So imagine my delight when attending the Whole Grains Conference in Portland, Ore. to discover there is such a thing as white whole wheat, and it is rapidly becoming an acceptable and even desirable replacement for bleached, half-hearted refined white flour. There is actually a "white" strain of wheat (the traditional variety is red), with all the nutrition of red wheat but not the darker color (so off-putting to children, right?). So okay, it's not blindingly white, like the nutritionally-challenged loaves of yore -- more like a vanilla shade -- but it's still eminently appealing. And you can even find it without too much trouble -- King Arthur makes an organic whole white wheat flour that produces awesome baking results, and it can be found in markets across the country.

    And that Wonder bread? I'm thrilled to report that it is now made with whole white wheat! And I for one intend to relive my childhood PB&J delight at the earliest possible opportunity.

    To get you started, here are a couple of my favorite recipes that provide a decent dose of whole grains:

    Boosted Tabbouleh

    This souped-up version of a Middle Eastern classic provides a wealth of nutritional benefits and tastes awesome! Serve it as a dinner side dish with grilled anything, or over salad greens for a satisfying lunch.

    ½ cup bulghur wheat
    1 cup water
    1 teaspoon microplaned lemon zest
    1/2 teaspoon ground cumin
    1/2 teaspoon kosher salt
    1 1/2 cups chopped fresh parsley leaves, well-dried
    1/4 cup chopped fresh mint leaves, well-dried
    1 cup chopped seeded heirloom tomatoes, well-drained
    1 cup chopped Persian cucumbers
    1/2 cup chopped green onions
    2 tablespoons chopped red onion
    3/4 cup frozen soy beans, thawed
    1 teaspoon minced fresh red jalapeno (optional, if you like a little heat!)
    1/4 cup fresh lemon juice (approx.)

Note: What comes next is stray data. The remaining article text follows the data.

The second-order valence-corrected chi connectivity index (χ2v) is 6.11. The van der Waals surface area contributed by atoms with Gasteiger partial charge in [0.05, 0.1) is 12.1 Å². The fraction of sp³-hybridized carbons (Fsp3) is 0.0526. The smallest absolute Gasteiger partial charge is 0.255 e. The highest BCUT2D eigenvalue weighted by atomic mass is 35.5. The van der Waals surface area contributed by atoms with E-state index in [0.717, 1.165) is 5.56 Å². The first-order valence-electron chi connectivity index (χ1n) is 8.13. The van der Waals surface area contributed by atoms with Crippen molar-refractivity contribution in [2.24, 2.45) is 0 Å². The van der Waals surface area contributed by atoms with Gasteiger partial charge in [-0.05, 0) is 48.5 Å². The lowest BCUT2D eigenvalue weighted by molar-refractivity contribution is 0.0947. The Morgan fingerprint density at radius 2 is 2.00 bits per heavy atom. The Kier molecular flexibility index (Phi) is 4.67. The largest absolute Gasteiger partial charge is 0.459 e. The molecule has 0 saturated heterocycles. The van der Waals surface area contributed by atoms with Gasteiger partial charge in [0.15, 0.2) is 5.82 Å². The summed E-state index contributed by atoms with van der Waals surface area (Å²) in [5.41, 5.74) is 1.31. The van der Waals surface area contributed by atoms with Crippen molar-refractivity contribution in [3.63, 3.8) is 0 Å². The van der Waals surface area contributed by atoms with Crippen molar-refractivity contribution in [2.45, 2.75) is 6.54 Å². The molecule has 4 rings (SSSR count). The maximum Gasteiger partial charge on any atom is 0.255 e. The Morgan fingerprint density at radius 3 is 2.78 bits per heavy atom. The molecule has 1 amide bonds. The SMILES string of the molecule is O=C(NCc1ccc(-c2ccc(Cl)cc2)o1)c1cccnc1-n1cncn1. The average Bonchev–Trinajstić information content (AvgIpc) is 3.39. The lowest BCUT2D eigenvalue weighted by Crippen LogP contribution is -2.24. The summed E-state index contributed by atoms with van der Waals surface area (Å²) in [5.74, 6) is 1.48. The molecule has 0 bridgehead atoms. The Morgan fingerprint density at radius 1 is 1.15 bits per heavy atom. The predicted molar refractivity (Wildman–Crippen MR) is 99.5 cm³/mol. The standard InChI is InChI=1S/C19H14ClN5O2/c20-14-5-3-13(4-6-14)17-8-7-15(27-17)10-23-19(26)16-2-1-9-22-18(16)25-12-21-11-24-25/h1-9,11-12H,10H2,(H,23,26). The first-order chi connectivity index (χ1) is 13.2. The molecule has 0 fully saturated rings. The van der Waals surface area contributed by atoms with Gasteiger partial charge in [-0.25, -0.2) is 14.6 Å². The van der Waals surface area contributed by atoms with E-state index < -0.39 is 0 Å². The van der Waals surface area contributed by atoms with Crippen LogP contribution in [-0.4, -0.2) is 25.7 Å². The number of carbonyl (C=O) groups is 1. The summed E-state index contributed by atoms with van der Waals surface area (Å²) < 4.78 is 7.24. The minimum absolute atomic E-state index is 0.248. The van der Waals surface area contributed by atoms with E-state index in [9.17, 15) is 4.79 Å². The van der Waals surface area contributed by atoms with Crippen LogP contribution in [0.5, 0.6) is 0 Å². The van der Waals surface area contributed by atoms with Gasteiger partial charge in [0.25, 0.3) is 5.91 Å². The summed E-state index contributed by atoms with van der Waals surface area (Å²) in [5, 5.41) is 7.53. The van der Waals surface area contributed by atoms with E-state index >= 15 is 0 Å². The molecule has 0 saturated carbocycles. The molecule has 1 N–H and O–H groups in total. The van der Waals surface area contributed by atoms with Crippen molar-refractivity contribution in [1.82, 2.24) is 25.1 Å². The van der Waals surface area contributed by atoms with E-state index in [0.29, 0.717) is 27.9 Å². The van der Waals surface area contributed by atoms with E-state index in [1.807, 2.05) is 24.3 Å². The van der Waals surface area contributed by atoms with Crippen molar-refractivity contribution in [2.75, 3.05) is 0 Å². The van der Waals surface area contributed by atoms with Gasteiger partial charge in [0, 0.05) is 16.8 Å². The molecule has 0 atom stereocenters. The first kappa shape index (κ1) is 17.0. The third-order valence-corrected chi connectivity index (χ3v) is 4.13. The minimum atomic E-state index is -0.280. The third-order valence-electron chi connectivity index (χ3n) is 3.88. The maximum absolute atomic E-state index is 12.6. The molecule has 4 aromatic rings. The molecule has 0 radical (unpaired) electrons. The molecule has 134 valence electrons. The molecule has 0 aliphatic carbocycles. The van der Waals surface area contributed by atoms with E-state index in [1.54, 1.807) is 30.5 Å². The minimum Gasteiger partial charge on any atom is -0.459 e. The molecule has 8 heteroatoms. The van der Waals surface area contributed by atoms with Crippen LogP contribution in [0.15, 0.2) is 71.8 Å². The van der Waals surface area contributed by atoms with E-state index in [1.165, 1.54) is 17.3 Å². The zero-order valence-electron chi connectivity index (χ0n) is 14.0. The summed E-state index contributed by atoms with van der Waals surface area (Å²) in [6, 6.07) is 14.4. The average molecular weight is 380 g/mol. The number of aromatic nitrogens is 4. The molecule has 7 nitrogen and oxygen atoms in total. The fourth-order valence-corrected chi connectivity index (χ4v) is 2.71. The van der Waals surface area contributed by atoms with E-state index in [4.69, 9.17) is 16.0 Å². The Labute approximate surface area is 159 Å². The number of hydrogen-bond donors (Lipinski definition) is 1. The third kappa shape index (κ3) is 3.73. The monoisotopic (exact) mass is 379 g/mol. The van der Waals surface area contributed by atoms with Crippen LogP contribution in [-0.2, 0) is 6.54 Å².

3 tablespoons extra virgin olive oil

    In a medium saucepan, combine the bulghur and water and bring to a boil. Remove from heat and let it sit, covered, for 15-20 minutes. Spread bulghur over a paper-towel-lined baking sheet, and chill for 20 minutes.

    In a large bowl, combine bulghur with lemon zest, cumin and salt, fluff with a fork. Gently stir in all remaining ingredients. Taste for lemon -- it should be bright and distinctly lemon-y; add more lemon if necessary, and salt and pepper to taste.

    Best if thoroughly chilled before serving. Serves 4-6.

    Basic Blueberry Corn Muffins

    Instead of cereal and fruit, start your day with these yummy treats and a little Greek yoghurt.

    1 cup white whole-wheat flour
    1 cup whole-grain cornmeal (I use Bob's Red Mill, medium grind)
    1 1/2 tablespoons baking powder
    1 teaspoon salt
    1 stick organic unsalted butter, divided and melted
    1 large organic egg
    1/4 cup + 2 tablespoons honey
    1/4 cup + 2 tablespoons brown sugar
    1 cup 2% milk
    2 cups fresh blueberries

    Preheat oven to 400 degrees. Moisten a 12-cup muffin tin with PAM spray.

    In a medium bowl, whisk together the flour, cornmeal, baking powder and salt. In a small bowl whisk the egg, then whisk in 1/4 cup honey, 1/4 cup brown sugar, 6 tablespoons melted butter and the milk. Pour egg mixture over dry ingredients, stir just to combine. Fold in blueberries. Divide equally in muffin tin, bake for about 20 minutes, until a toothpick comes out clean. Cool briefly, turn out onto a cooling rack.

    Combine remaining 2 tablespoons each of butter, honey and brown sugar, heat until bubbling, and spoon over muffin tops.

    Makes 12 muffins.

    [Note: a version of this post appears in my "Eat Smart" column in the September issue of Better Nutrition Magazine.]

    Photo credits: Neil Zevnik